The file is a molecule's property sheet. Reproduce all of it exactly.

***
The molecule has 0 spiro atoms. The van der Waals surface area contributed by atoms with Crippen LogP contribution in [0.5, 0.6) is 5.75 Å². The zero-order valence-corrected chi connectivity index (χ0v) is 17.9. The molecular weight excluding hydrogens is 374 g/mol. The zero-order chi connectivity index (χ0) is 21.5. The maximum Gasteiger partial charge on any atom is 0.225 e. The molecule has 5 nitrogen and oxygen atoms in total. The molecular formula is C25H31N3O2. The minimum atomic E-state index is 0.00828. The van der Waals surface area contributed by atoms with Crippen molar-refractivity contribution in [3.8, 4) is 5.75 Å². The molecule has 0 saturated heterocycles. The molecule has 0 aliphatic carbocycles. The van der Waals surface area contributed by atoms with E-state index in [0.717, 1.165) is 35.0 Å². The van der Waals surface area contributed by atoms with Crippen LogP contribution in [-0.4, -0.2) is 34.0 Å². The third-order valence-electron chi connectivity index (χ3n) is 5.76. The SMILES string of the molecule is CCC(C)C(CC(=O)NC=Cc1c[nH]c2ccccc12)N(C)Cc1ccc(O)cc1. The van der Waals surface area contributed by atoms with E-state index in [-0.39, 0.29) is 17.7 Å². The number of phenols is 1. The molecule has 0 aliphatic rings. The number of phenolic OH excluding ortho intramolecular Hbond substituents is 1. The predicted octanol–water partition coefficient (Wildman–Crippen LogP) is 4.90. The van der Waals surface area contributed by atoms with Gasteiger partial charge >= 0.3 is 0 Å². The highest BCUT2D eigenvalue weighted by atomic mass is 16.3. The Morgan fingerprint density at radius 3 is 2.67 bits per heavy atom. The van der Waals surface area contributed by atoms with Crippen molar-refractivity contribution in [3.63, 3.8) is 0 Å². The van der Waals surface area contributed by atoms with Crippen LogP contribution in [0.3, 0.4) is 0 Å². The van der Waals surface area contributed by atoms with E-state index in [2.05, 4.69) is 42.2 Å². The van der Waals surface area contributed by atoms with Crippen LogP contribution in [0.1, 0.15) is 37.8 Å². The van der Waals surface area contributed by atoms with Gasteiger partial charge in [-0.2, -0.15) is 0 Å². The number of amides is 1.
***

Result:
The molecule has 0 spiro atoms. The van der Waals surface area contributed by atoms with Crippen LogP contribution in [0.5, 0.6) is 5.75 Å². The zero-order valence-corrected chi connectivity index (χ0v) is 17.9. The molecular weight excluding hydrogens is 374 g/mol. The zero-order chi connectivity index (χ0) is 21.5. The maximum Gasteiger partial charge on any atom is 0.225 e. The molecule has 5 nitrogen and oxygen atoms in total. The molecular formula is C25H31N3O2. The minimum atomic E-state index is 0.00828. The van der Waals surface area contributed by atoms with Crippen molar-refractivity contribution in [3.8, 4) is 5.75 Å². The molecule has 0 saturated heterocycles. The molecule has 0 aliphatic carbocycles. The van der Waals surface area contributed by atoms with E-state index in [0.717, 1.165) is 35.0 Å². The van der Waals surface area contributed by atoms with Crippen LogP contribution in [-0.4, -0.2) is 34.0 Å². The third-order valence-electron chi connectivity index (χ3n) is 5.76. The SMILES string of the molecule is CCC(C)C(CC(=O)NC=Cc1c[nH]c2ccccc12)N(C)Cc1ccc(O)cc1. The van der Waals surface area contributed by atoms with E-state index in [-0.39, 0.29) is 17.7 Å². The number of phenols is 1. The molecule has 0 aliphatic rings. The number of phenolic OH excluding ortho intramolecular Hbond substituents is 1. The predicted octanol–water partition coefficient (Wildman–Crippen LogP) is 4.90. The van der Waals surface area contributed by atoms with Gasteiger partial charge >= 0.3 is 0 Å². The highest BCUT2D eigenvalue weighted by atomic mass is 16.3. The Morgan fingerprint density at radius 3 is 2.67 bits per heavy atom. The van der Waals surface area contributed by atoms with Crippen molar-refractivity contribution in [3.63, 3.8) is 0 Å². The van der Waals surface area contributed by atoms with Crippen LogP contribution in [0.3, 0.4) is 0 Å². The van der Waals surface area contributed by atoms with E-state index in [2.05, 4.69) is 42.2 Å². The van der Waals surface area contributed by atoms with Crippen LogP contribution in [0.1, 0.15) is 37.8 Å². The van der Waals surface area contributed by atoms with Gasteiger partial charge in [-0.2, -0.15) is 0 Å². The number of amides is 1.